Tuesday, October 23, 2012

Multi-device approaches to learning

While many schools are switching to iPads, others are questioning whether they are really the ideal tools for students to use for creation.  Following a prototype last year, my own school stipulated that for the BYOD programme students must bring a laptop, however I'm on an R&D Task Force that is investigating tablets, smartphones and so on as a second device for students to use.  Currently we are involved in research and I'm reading as much as I can about how students are using mobile devices in addition to their laptops, so I was very interested in a report that I came across today about the use of technology by university students.  This study highlighted the following:

  • laptops are the tool of choice for production (creating coursework content) 
  • 83% of students owned a laptop
  • mobile devices such as tablets and smartphones are used mostly for consumption and communication
  • 19% of students own tablets and/or eReaders
  • 96% of students who own tablets also own laptops

The tablets are therefore being used as part of a multi-device approach to learning and the important thing, it seems, is to help students to use the right tool for the task.

As mentioned in a previous post, a survey of our elementary teachers showed that their 2nd device of choice is a smartphone.  There could be many reasons for this, but I suspect the most important of these is that they are small, very portable, always with us and always connected, whereas tablets are larger and rely on a wifi connection.  Just today I looked around the faculty meeting after school and noticed several people taking notes on their phones and some may well also have been checking their email or sending messages.  I also saw phones being used earlier today by both teachers and parents at the Curiosity Project Breakfast Party to take quick photos or maybe even short video.  All the students had laptops, so there was no need to use any other devices to check websites, however I did see some parents pulling out their iPads and using them in addition to the laptops as reading devices.  Another reason why I think phones scored so highly in the survey of secondary devices is that they are small enough to put into your pocket, so teachers carry them around more.  Again, checking in the lunchroom earlier I noticed teachers with their phones on the tables (whereas I didn't see any iPads there).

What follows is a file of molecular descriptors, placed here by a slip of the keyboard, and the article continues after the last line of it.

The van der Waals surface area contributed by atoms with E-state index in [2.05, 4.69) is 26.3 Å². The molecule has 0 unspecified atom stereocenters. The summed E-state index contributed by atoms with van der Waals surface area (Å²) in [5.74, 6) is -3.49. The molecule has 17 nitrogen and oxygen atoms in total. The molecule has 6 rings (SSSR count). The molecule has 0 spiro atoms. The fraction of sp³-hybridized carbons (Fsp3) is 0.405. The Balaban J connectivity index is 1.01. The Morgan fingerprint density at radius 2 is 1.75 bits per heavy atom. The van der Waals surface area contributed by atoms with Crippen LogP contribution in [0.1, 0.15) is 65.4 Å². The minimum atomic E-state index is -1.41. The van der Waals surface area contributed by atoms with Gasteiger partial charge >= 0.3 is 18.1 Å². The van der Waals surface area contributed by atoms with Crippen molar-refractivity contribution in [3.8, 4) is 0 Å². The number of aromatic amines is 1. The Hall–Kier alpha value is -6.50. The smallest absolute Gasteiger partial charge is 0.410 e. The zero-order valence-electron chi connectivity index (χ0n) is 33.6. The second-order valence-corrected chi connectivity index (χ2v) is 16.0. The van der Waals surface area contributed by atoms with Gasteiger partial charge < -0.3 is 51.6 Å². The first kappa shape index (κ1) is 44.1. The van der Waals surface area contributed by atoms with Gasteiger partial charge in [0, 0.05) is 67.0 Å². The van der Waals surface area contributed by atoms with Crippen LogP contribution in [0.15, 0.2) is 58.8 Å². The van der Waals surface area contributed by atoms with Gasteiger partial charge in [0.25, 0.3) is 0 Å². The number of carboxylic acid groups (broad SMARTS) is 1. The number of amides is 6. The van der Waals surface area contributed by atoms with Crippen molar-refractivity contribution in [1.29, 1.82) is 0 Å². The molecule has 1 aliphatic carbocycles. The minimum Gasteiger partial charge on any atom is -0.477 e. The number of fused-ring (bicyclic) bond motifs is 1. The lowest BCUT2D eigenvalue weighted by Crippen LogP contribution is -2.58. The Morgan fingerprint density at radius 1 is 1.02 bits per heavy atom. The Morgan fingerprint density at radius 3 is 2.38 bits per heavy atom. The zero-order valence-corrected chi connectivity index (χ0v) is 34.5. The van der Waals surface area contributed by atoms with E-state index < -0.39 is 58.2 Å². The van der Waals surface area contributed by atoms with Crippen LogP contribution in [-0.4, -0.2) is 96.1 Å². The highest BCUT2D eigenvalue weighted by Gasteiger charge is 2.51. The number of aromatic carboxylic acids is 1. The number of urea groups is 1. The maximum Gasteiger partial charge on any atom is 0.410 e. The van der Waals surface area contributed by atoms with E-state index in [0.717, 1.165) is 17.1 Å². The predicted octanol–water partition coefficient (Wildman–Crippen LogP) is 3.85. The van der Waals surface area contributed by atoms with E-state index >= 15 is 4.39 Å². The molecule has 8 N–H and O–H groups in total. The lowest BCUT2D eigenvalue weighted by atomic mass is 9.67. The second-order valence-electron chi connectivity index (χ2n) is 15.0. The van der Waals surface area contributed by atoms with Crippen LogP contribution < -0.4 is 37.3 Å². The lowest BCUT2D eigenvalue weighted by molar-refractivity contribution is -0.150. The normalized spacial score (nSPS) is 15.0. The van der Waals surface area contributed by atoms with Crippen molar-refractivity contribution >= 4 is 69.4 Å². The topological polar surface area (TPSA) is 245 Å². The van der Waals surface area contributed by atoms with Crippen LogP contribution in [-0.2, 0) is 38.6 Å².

Our middle and high school teachers will shortly also be filling in a survey about their choice of secondary devices.  I'm curious to see if the results of this survey match those of our elementary teachers.

Photo Credit:  The iOS Family Pile by Blake Patterson, 2012 Attribution 


  1. Interesting to see that students as well as teachers are now using more than one device. I currently use MacBook, ipad, iphone and imac so have realised that auto syncing software such as the wonderful Evernote and iphoto are beating localised apps such as Office into the grave. For schools Evernote must be a winner For me the new benchmark is - can I use it on all devices on line and off line.

  2. I agree David, many of our teachers use more than two devices too. Quite a few of them said they use their iPhones and iPads almost interchangeably. We use Google Drive here instead of Office and I was glad to see that Google recently released an app for Drive that makes collaboration easier on mobile devices. Evernote, I think, is my favourite as I use it on everything, closely followed by Kindle Cloud Reader. I agree too, that apps that can be used both on and offline are some of my must-haves. I'm starting an online course for the IBO as a facilitator next week - the course runs until the beginning of December and for one of the weeks I'm away. I'm going to attempt to do it all on my iPad that week (though the course is using Moodle so I will have to give it a trial run before just setting off with my iPad).